Things might have slowed down for Christmas and New Year in your workplace but the news did not take a break.
Whether you were away for the Christmas and New Year period or logged on but not exactly present, here are the biggest stories you may have missed from The Reg.
More ReadingCongressman called out for $1,300 video game bingeSkype now translates in real-time into seven languagesCheckpoint chap's hack whacks air-gaps flat'Wipe everything clean ... Join us ...' Creepy poem turns up in logs of 30 million-ish serversTrustworthy x86 laptops? There is a way, says system-level security ace
The death of Debian GNU/Linux daddy Ian Murdock aged 42 rocked the dev and open source net on 30 December.
Murdock died following a series of erratic tweets including a threat to kill himself and saying he’d been arrested by police near his home, in San Francisco, California.
Murdock died that evening.
Only the month before we’d reported how Murdock was back in the limelight, having joined open-source technology startup Docker.
- Video game marketplace Steam was found on Christmas day to be leaking people’s personal details, including payment and billing information.
The site was briefly taken down to repair the privacy snafu, which was understood to have been triggered by a configuration tweak on 25 December. Yes, Christmas day.
- A database with personal information on 191,337,174 US voters was also apparently found unprotected online by a security researcher in Texas.
- Cyber attackers opposed to Islamic State claimed responsibility for taking down the BBC’s website on New Year’s Eve, using a DDoS.
So-called New World Hacking claimed it had conducted the assault as a “test of its capabilities”.
According to New World Hacking: “We didn't exactly plan to take it down for multiple hours. Our servers are quite strong."
- Servers belonging to virtual host Linode also succumbed to a DDoS in a separate incident and only came back after 10 days.
- Malware writers, meanwhile, offered the Raspberry Pi Foundation cash to smuggle dodgy code on its credit-card-sized computers.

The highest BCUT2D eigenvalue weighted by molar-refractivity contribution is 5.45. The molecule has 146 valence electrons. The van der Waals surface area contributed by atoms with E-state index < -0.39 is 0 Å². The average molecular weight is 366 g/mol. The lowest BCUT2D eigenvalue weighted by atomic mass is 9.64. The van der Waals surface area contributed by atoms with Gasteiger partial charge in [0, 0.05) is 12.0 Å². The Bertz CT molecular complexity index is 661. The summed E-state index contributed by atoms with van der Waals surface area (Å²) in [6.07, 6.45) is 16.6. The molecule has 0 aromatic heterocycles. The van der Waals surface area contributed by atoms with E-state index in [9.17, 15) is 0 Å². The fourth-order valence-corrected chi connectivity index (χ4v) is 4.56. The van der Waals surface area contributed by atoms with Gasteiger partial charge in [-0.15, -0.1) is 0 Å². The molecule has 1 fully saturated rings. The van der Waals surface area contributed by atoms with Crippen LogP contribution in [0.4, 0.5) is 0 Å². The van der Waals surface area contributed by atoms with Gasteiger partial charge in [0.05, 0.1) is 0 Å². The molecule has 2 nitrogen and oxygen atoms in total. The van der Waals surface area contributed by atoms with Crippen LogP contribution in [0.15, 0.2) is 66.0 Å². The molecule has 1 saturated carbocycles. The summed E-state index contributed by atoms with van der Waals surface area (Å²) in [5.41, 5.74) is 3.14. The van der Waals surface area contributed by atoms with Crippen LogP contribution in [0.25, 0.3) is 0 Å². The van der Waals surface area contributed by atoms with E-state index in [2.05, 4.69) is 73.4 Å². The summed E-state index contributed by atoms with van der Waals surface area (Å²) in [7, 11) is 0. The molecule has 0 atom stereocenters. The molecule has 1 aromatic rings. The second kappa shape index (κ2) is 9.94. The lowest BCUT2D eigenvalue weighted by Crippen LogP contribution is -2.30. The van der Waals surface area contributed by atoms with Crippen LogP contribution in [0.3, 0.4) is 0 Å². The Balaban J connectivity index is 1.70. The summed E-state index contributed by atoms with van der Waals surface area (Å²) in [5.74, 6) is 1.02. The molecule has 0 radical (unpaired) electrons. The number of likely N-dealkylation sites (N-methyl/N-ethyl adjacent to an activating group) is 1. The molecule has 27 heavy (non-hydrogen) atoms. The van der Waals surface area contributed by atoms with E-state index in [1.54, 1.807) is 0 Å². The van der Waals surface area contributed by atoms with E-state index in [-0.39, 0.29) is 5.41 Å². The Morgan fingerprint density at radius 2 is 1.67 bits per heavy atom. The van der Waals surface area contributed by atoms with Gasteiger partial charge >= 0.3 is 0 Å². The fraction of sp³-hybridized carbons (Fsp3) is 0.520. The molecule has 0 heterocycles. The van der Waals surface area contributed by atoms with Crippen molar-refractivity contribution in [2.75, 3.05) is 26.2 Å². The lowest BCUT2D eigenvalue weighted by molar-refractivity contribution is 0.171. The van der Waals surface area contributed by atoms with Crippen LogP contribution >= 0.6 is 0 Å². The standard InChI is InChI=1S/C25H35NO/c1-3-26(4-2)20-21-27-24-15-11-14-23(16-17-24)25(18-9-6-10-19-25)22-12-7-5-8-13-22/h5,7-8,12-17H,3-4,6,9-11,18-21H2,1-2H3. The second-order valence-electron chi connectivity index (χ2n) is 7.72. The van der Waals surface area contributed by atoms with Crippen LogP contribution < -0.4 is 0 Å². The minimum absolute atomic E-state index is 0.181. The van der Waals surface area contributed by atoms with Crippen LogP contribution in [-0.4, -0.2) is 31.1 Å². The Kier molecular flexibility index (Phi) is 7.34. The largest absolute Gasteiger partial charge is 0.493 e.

The offer to ship a suspicious executable came via somebody named “Linda” working for a firm the Foundation refused to name in public.
- Security researcher Joanna Rutkowska, meanwhile, reckoned hope does exist for system-level security in x86-based machines. Rutkowska, founder of Invisible Things Labs, spoke at the 32nd Chaos Communications Congress (32c3) in Hamburg, Germany.
- If you Skyped with friends or family you rarely see during the Festive period, then you might have noticed the communications were more taxing than usual.
Only this time it was the fault of Microsoft and Skype – not your own personal dynamics.
An apparent bug in an update for Skype on Windows – 126.96.36.199, released earlier in December – came to light as Skype saw serious action during the holiday period. The snafu listed conversations out of sequence.
Microsoft promised a fix, but in the meantime, people affected by the glitch were downgrading.
- US researchers claimed to have pulled off a miracle in silicon photonics: having mainlined super-fast optic communications into a RISC CPU using cheap, bog-standard manufacturing techniques.
If you were feeling more reflective, there was our:
- Review of Microsoft’s year
- Round-up of non-Adobe video editing suites for Linux users
- Look at how storage was rocked in 2015: part I, part II and part III.
- Cautionary Christmas tale about why government shouldn’t jump into mega-telco outsourcing deals
- Our tenth anniversary look at YouTube, explaining why Google’s free video service should fear Facebook
- Look at the rise of Shenzhen generics, the fall of wearables and other coming trends in mobile.